Conversely, every time a person gets angry or afflicted he increases the toxic and bad vibrations within the universe. Every thought of greed, anger, and stupidity adds to the toxic energy within the universe. If you use greed, anger and stupidity to handle your affairs, the world will become filled with poisonous energy. If you use precepts, samadhi, and wisdom, the auspicious energy in the world will increase. As it is with one person, so it is with many people. For those reasons, at places where evil people congregate, there are disasters and catastrophes. Therefore,   all the auspiciousness and misfortune everywhere in the world is inextricably inter-connected with the forces mentioned above.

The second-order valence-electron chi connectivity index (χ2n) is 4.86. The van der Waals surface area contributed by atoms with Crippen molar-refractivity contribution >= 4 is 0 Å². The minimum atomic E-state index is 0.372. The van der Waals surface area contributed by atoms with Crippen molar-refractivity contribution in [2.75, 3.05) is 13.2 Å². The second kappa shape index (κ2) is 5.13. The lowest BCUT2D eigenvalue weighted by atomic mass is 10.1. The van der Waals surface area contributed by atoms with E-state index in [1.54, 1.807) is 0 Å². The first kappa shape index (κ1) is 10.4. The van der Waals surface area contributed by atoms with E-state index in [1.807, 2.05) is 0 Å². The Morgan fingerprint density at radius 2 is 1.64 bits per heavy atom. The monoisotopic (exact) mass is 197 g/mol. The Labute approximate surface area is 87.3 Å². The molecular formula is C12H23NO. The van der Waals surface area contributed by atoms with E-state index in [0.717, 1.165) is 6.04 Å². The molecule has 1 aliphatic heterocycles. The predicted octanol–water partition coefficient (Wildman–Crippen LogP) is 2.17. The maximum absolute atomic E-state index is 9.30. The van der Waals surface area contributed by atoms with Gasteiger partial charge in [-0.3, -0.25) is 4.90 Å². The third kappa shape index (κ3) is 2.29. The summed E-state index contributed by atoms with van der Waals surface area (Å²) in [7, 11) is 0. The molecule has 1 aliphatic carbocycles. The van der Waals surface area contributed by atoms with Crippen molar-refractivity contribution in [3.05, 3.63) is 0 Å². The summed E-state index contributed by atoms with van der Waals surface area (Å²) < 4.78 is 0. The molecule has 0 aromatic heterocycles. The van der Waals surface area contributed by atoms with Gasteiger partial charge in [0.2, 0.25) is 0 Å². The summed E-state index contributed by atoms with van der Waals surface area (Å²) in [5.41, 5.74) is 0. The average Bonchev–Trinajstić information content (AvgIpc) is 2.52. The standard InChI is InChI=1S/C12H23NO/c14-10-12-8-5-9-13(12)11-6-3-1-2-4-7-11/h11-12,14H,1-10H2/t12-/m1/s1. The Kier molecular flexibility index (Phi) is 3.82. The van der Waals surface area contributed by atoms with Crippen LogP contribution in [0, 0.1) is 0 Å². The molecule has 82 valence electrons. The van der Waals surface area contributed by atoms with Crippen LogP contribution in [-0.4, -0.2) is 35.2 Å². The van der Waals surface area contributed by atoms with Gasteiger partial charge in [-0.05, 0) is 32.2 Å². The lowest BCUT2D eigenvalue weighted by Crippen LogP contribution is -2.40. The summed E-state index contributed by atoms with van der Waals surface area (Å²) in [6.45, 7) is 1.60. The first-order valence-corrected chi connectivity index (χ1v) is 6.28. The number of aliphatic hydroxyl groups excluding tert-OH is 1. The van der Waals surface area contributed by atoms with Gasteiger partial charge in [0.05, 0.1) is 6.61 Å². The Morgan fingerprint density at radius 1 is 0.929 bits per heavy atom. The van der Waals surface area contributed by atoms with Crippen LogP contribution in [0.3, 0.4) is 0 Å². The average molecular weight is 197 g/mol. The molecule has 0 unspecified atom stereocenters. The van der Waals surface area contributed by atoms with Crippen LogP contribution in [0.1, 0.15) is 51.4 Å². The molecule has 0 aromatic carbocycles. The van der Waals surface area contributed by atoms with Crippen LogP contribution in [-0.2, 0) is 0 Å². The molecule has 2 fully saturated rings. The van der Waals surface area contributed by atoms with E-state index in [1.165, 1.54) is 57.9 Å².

Now that we’re having a Ch’an session, everyone needs to change from the evil to the good. Be careful not to create evil karma that is mixed up with the good; don’t err in cause and effect. Don’t deliberately create bad karma, knowing it to be wrong. Produce one good thought, and heaven and earth are auspicious; give rise to one evil thought, and natural or man-made disasters will ensue—phenomena such as hurricanes, earthquakes, and so forth. Therefore, in a country where the citizens uphold the five precepts, it is bound to be peaceful. In countries where people kill, steal, commit sexual misconduct, lie, and take intoxicants, there is sure to be much disaster.  

   Every day we investigate the Buddhadharma, but you have to do it, truly practice it. Investigating Ch’an is just holding the precepts. It is just not killing, not stealing, not engaging in sexual misconduct, not lying, and not taking intoxicants. Once you’re investigating Ch’an you won’t have time to do anything else. You should be able to pick up your meditation topic, and put everything else down. Just investigate, “Who?”